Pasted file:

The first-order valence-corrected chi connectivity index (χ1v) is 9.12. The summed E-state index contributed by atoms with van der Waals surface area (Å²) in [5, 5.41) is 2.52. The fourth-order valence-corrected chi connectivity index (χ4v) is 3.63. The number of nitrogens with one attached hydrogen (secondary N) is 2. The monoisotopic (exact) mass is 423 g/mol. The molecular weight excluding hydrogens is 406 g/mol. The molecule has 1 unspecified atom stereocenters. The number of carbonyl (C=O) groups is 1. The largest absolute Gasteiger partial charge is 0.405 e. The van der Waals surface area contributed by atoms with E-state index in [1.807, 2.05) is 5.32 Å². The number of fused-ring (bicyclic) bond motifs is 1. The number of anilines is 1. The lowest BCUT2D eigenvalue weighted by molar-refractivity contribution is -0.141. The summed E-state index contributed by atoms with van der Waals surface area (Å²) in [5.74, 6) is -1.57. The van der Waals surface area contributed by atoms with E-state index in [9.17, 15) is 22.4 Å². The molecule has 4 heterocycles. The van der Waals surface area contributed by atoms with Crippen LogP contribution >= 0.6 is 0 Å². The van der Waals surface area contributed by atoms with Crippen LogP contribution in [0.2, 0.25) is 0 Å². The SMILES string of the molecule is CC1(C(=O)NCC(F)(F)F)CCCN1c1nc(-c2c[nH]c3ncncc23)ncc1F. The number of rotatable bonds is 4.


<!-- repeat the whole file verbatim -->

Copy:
The first-order valence-corrected chi connectivity index (χ1v) is 9.12. The summed E-state index contributed by atoms with van der Waals surface area (Å²) in [5, 5.41) is 2.52. The fourth-order valence-corrected chi connectivity index (χ4v) is 3.63. The number of nitrogens with one attached hydrogen (secondary N) is 2. The monoisotopic (exact) mass is 423 g/mol. The molecular weight excluding hydrogens is 406 g/mol. The molecule has 1 unspecified atom stereocenters. The number of carbonyl (C=O) groups is 1. The largest absolute Gasteiger partial charge is 0.405 e. The van der Waals surface area contributed by atoms with E-state index in [1.807, 2.05) is 5.32 Å². The number of fused-ring (bicyclic) bond motifs is 1. The number of anilines is 1. The lowest BCUT2D eigenvalue weighted by molar-refractivity contribution is -0.141. The summed E-state index contributed by atoms with van der Waals surface area (Å²) in [5.74, 6) is -1.57. The van der Waals surface area contributed by atoms with E-state index in [9.17, 15) is 22.4 Å². The molecule has 4 heterocycles. The van der Waals surface area contributed by atoms with Crippen LogP contribution >= 0.6 is 0 Å². The van der Waals surface area contributed by atoms with Crippen LogP contribution in [0.2, 0.25) is 0 Å². The SMILES string of the molecule is CC1(C(=O)NCC(F)(F)F)CCCN1c1nc(-c2c[nH]c3ncncc23)ncc1F. The number of rotatable bonds is 4.